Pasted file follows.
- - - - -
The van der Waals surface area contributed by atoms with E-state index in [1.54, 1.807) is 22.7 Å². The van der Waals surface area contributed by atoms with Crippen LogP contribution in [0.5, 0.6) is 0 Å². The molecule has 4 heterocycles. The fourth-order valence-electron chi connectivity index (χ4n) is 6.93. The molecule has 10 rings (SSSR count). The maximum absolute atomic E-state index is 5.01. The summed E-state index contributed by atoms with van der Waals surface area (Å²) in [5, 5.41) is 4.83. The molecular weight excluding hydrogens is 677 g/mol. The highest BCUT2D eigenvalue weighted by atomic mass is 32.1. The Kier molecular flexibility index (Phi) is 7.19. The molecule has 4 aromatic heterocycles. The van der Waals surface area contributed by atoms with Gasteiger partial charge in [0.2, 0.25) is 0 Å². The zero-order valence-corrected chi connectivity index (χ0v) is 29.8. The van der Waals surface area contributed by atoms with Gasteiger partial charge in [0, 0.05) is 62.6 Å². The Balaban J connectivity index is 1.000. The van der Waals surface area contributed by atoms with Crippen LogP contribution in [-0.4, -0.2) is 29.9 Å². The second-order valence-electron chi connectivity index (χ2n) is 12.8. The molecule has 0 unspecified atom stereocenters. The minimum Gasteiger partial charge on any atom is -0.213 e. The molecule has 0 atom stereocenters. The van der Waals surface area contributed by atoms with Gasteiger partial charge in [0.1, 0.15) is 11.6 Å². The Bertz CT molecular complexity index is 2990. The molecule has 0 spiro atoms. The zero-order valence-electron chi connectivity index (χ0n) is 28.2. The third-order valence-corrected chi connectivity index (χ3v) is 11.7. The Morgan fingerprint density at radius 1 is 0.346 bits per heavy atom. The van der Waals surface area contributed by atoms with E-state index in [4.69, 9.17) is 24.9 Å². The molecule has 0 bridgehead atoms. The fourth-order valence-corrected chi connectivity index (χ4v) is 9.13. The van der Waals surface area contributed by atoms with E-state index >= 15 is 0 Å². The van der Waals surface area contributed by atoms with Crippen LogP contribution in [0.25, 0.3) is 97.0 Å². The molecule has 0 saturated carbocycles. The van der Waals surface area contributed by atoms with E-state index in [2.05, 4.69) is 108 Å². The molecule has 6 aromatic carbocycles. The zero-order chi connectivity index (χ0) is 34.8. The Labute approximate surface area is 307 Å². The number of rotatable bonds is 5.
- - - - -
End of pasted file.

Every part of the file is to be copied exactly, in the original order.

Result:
The van der Waals surface area contributed by atoms with E-state index in [1.54, 1.807) is 22.7 Å². The van der Waals surface area contributed by atoms with Crippen LogP contribution in [0.5, 0.6) is 0 Å². The molecule has 4 heterocycles. The fourth-order valence-electron chi connectivity index (χ4n) is 6.93. The molecule has 10 rings (SSSR count). The maximum absolute atomic E-state index is 5.01. The summed E-state index contributed by atoms with van der Waals surface area (Å²) in [5, 5.41) is 4.83. The molecular weight excluding hydrogens is 677 g/mol. The highest BCUT2D eigenvalue weighted by atomic mass is 32.1. The Kier molecular flexibility index (Phi) is 7.19. The molecule has 4 aromatic heterocycles. The van der Waals surface area contributed by atoms with Gasteiger partial charge in [0.2, 0.25) is 0 Å². The zero-order valence-corrected chi connectivity index (χ0v) is 29.8. The van der Waals surface area contributed by atoms with Gasteiger partial charge in [0, 0.05) is 62.6 Å². The Balaban J connectivity index is 1.000. The van der Waals surface area contributed by atoms with Crippen LogP contribution in [-0.4, -0.2) is 29.9 Å². The second-order valence-electron chi connectivity index (χ2n) is 12.8. The molecule has 0 unspecified atom stereocenters. The minimum Gasteiger partial charge on any atom is -0.213 e. The molecule has 0 atom stereocenters. The van der Waals surface area contributed by atoms with Gasteiger partial charge in [0.1, 0.15) is 11.6 Å². The Bertz CT molecular complexity index is 2990. The molecule has 0 spiro atoms. The zero-order valence-electron chi connectivity index (χ0n) is 28.2. The third-order valence-corrected chi connectivity index (χ3v) is 11.7. The Morgan fingerprint density at radius 1 is 0.346 bits per heavy atom. The van der Waals surface area contributed by atoms with E-state index in [4.69, 9.17) is 24.9 Å². The molecule has 0 bridgehead atoms. The fourth-order valence-corrected chi connectivity index (χ4v) is 9.13. The van der Waals surface area contributed by atoms with E-state index >= 15 is 0 Å². The van der Waals surface area contributed by atoms with Crippen LogP contribution in [0.25, 0.3) is 97.0 Å². The molecule has 0 saturated carbocycles. The van der Waals surface area contributed by atoms with E-state index in [2.05, 4.69) is 108 Å². The molecule has 6 aromatic carbocycles. The zero-order chi connectivity index (χ0) is 34.8. The Labute approximate surface area is 307 Å². The number of rotatable bonds is 5.